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Let's Check the Pulse(s) (standard:humor, 841 words)
Author: JuggernautAdded: Nov 24 2010Views/Reads: 1638/0Story vote: 0.00 (0 votes)
A funny story about freshmen at a univeristy campus.
 



Let's Check the Pulse(s) Subba Rao 

Abid was a graduate student at a prestigious educational institution
established well over a century ago on the banks of a sacred river. He 
is Muslin in predominantly Hindu student community. But this didn't 
bother either Abid or his friends since he was considered as a dove. 
Abid though Muslim attended Hindu temples and Churches with his Hindu 
and Christian friends though he preferred attending Hindu temples over 
Christian churches because only at the temples at the end of prayer 
session, a highly buttered sweet dish prepared with cracked wheat was 
offered to the temple attendees. Dark skinned and thin built, Abid's 
command on languages including English was impeccable. With no regional 
influence on his accent, he could be from anywhere in the country or 
even outside the borders. Abid was pursing research in Entomology or 
science dealing with Bugs. His research work was on mating habits of 
mealy bugs. He said he liked mealy bugs because they were quite and 
worked undersides of the leaves, sapping the plant juices and in the 
process making a defensive white wax like material for their own 
protection from predators. Was that a good reason for choosing one bug 
over another? One would think working on attractive Ladybug would be 
more interesting. Veera in short for Veeraraghavan was from South of 
the country. He was Abid's side kick. If Veera were not to open his 
mouth and speak out, he could be mistaken for a person from up North 
because of his very fair skin. With heavy emphasis on pronouncing 
letters like ‘R' and ‘T', made him readily recognizable as a person 
from South. Whether he spoke English or any language for that matter, 
it pretty much sounded like his native language since his speech 
pattern was the same. It was a tradition on the campus for senior 
students to show the new comers the town attractions that include good 
eating places, places to congregate to watch girls, temples that serve 
free food and other places of interest including market places. In the 
evenings Abid would gather the new arrivals to the campus particularly 
those from the South for a chat and a short tour of the town. Among 
many temples in town, one or two were selected for a quick visit on 
bicycles for blessings and more so for free edible offerings. As usual, 
one evening, Veera rounded up few new comers to his room for Abid to 
address them. “To day we are visiting Hanuman temple and then we are 
going to old town to check the pulse(s),” announced Abid. “Whose pulse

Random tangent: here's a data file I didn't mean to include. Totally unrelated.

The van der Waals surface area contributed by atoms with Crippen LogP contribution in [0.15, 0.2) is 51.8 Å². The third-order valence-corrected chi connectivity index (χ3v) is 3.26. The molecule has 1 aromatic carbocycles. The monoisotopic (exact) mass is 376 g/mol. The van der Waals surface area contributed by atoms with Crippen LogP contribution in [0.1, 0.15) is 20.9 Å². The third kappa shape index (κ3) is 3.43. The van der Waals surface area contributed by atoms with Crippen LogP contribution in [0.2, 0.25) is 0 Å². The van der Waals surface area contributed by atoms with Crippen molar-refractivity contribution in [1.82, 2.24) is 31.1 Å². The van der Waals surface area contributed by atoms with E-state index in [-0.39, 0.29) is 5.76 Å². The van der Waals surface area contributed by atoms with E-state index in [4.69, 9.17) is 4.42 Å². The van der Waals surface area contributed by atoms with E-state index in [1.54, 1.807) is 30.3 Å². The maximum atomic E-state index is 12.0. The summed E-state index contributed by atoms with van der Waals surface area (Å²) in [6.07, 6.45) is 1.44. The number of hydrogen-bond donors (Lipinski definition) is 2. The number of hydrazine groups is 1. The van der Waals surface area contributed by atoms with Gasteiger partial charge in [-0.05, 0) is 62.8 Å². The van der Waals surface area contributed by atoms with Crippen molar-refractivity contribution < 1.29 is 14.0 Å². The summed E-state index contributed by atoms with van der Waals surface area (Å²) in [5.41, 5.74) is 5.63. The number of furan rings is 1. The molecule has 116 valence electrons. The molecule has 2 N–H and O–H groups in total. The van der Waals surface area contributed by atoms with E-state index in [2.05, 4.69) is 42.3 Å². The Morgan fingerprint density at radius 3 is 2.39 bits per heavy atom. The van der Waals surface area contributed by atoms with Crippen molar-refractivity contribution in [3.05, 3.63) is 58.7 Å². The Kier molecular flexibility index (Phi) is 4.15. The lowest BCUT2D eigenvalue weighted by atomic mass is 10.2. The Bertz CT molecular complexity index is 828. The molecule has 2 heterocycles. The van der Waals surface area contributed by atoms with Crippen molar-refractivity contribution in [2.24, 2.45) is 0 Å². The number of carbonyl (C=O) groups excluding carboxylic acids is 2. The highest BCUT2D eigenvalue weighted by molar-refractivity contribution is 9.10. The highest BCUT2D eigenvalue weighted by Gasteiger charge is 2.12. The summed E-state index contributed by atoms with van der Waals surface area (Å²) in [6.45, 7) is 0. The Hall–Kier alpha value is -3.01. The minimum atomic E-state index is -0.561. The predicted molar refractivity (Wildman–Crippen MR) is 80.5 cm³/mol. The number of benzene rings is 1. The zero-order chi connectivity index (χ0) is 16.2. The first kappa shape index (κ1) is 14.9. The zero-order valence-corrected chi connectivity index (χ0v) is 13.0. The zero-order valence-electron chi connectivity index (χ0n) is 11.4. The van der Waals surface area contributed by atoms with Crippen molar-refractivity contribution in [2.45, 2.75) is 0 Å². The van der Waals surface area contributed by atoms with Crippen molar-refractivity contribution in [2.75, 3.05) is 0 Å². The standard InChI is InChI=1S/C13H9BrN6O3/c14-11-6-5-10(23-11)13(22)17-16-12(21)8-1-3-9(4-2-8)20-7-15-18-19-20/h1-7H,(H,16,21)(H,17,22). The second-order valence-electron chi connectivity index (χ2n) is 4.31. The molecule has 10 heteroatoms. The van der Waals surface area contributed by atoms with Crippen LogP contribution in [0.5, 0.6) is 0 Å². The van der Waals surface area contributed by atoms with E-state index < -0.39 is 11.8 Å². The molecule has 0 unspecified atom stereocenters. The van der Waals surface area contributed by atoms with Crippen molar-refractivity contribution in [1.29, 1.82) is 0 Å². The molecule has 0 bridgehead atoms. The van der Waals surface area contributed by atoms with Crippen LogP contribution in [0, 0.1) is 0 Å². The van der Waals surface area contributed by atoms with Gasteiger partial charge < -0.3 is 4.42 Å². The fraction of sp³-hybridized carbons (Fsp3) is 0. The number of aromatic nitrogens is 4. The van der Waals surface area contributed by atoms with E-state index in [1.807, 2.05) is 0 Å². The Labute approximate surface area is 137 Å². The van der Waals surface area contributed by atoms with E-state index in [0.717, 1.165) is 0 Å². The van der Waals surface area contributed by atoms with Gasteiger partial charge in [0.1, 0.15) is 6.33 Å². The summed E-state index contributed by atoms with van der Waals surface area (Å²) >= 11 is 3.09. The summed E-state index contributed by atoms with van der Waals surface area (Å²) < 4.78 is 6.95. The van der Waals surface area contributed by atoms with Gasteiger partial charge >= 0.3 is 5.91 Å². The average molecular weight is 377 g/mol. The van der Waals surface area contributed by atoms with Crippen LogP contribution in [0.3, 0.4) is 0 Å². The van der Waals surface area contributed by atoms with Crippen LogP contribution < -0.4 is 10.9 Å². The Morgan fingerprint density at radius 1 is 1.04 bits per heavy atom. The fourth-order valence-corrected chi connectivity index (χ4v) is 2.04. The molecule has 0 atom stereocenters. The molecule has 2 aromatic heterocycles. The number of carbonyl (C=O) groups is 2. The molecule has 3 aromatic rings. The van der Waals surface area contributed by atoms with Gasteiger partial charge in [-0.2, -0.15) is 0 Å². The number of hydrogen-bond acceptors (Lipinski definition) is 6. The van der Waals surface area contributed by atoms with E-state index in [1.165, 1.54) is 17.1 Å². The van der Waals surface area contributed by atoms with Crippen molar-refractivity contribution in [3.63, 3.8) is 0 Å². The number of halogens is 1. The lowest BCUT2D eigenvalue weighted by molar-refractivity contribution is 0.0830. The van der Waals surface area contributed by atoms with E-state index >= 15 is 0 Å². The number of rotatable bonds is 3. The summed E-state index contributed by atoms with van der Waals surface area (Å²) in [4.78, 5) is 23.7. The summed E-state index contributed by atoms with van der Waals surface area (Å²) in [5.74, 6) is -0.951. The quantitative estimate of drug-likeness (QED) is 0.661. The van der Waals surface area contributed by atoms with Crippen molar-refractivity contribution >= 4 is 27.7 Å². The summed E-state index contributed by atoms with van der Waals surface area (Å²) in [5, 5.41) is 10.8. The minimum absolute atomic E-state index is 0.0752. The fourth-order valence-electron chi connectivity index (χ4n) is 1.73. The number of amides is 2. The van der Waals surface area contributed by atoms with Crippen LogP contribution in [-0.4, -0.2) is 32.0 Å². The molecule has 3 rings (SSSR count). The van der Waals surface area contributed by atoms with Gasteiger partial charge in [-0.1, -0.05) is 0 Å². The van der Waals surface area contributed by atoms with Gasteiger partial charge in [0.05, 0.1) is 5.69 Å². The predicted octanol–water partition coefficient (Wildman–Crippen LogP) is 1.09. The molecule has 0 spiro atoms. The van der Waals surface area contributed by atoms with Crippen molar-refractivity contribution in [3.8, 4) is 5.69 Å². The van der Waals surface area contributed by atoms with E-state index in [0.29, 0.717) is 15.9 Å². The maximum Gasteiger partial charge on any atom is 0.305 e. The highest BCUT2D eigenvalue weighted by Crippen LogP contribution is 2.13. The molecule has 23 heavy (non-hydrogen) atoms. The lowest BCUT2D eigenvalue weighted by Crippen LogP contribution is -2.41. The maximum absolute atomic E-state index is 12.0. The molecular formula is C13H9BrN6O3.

we are checking and why?” asked Juggernaut, a short light weight from 
South with no knowledge of local language at all. “Follow and learn, no 
questions,” it was Veera's turn for leadership. After a quick visit to 
the temple, the small student group with two students sharing each 
bicycle was headed for old town, spearheaded by Abid and Veera. On 
turning into a narrow, winding and dusty street, one cannot ignore the 
strong pungent odor of frying mustard oil emanating from the road side 
food shacks. Dismounting from the bicycle, Abid made an announcement 
“This is the pulse market also called ‘Dahl Mundi' in local language.” 
Juggernaut with his fellow freshmen looked around only to see brightly 
lighted shops with several gunny bags opened at the top with its sleeve 
folded down to expose its content; beans or also called pulses in all 
colors from bright yellow split peas to red kidney beans to cow peas or 
black eye beans and many other varieties of legumes with colors ranging 
from white to black and in between. “Now check out the pulses,” ordered 
Veera. Juggernaut and others started checking the pulses in the open 
gunny bags with their fingers to get a feel. “Not in the bags you 
fools; look up at the buildings,” shouted Abid. All the buildings were 
two or three storied with dimly lighted balconies attached to the 
windows. The students stopped meddling with the pulses and gazed at the 
balconies protruding from the buildings only to see women waving at 
them. Some just sat on stools in the balconies and others stood waving 
their hands as an invitation to come upstairs into dingy upper floors 
on the store front. Veera smiling with his gum line exposed made a 
pronouncement “At the pulse market, in the shops downstairs money 
change hands for protein rich pulses and money changes hands upstairs 
to rev up your pulse.” The ladies were still shouting and throwing 
their hands in air inviting the students to come upstairs to have fun. 
Apparently, the pulse market is also the red-light district.  A rare 
combination of commodities market in holy city known for miracles. Abid 
and Veera with difficulty steered the unwilling students to ride behind 
them waving back their hands to the women on the balconies. Since then, 
Juggernaut and the other new arrivals at the campus understood a whole 
new meaning for the expression “Let's check the pulse(s).” 


   


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